PRnpm run ci:testnpm run test:report && npm run test:copyresults
Officialnpm run ci:test:coveragenpm run test:coverage && npm run test:copyresults

Run tests from within VS Code

We've checked in VS Code configuration enabling F5 from a spec.ts file to run those tests if you set the debug configuration to "Debug Current Test".

Run it locally

Single browser window, two panes

This will use an in-memory implementation of the Fluid server to sync between the two panes in the browser window.

  • Choose an example under /examples
  • Navigate to the example's directory, e.g. /examples/data-objects/clicker
  • npm run start
  • Browse to http://localhost:8080 to interact with two copies of the example side-by-side

Multiple browser instances on the same device

This will run the local Fluid server implementation we call "Tinylicious", so you can sync between multiple browser instances.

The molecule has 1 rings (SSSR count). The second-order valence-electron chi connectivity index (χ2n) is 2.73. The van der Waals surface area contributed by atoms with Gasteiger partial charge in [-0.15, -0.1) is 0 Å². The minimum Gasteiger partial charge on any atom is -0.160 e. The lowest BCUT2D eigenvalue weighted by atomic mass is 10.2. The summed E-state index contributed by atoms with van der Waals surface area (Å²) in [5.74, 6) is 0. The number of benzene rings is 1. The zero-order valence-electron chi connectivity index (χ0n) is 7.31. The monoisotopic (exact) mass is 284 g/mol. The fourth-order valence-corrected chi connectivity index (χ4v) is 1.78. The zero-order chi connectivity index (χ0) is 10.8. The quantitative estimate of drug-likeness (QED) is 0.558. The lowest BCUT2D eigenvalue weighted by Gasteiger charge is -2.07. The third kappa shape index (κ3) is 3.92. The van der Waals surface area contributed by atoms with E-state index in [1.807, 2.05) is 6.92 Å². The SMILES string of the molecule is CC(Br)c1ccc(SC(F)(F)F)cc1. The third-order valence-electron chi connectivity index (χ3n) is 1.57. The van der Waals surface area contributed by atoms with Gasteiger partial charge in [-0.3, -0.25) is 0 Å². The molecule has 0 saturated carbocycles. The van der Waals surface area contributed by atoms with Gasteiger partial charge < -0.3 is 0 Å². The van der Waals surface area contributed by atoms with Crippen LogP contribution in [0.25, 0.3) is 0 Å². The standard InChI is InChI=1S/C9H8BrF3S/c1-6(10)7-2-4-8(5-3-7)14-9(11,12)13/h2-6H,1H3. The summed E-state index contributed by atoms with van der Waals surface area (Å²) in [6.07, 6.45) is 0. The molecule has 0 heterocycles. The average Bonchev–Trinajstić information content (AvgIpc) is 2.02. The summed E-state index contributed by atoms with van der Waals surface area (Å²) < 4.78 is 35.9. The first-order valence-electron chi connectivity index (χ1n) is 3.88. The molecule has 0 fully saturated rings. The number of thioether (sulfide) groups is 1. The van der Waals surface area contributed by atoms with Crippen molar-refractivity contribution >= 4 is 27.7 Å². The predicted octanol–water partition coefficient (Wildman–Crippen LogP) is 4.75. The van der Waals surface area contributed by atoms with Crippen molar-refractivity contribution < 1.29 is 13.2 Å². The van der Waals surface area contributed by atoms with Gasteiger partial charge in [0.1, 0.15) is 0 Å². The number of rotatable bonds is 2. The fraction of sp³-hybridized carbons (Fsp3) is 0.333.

First, start Tinylicious by running these commands from /server/tinylicious:

npm install
npm run build
npm run start


  • Navigate to the example of your choice (same as above)
  • npm run start:tinylicious
  • Browse to http://localhost:8080, copy the full URL you're redirected to, and open in a second window to collaborate


There are many ways to contribute to Fluid.

Detailed instructions for working in the repo can be found in the Wiki.

This project has adopted the Microsoft Open Source Code of Conduct. For more information see the Code of Conduct FAQ or contact opencode@microsoft.com with any additional questions or comments.

This project may contain Microsoft trademarks or logos for Microsoft projects, products, or services. Use of these trademarks or logos must follow Microsoft’s Trademark & Brand Guidelines. Use of Microsoft trademarks or logos in modified versions of this project must not cause confusion or imply Microsoft sponsorship.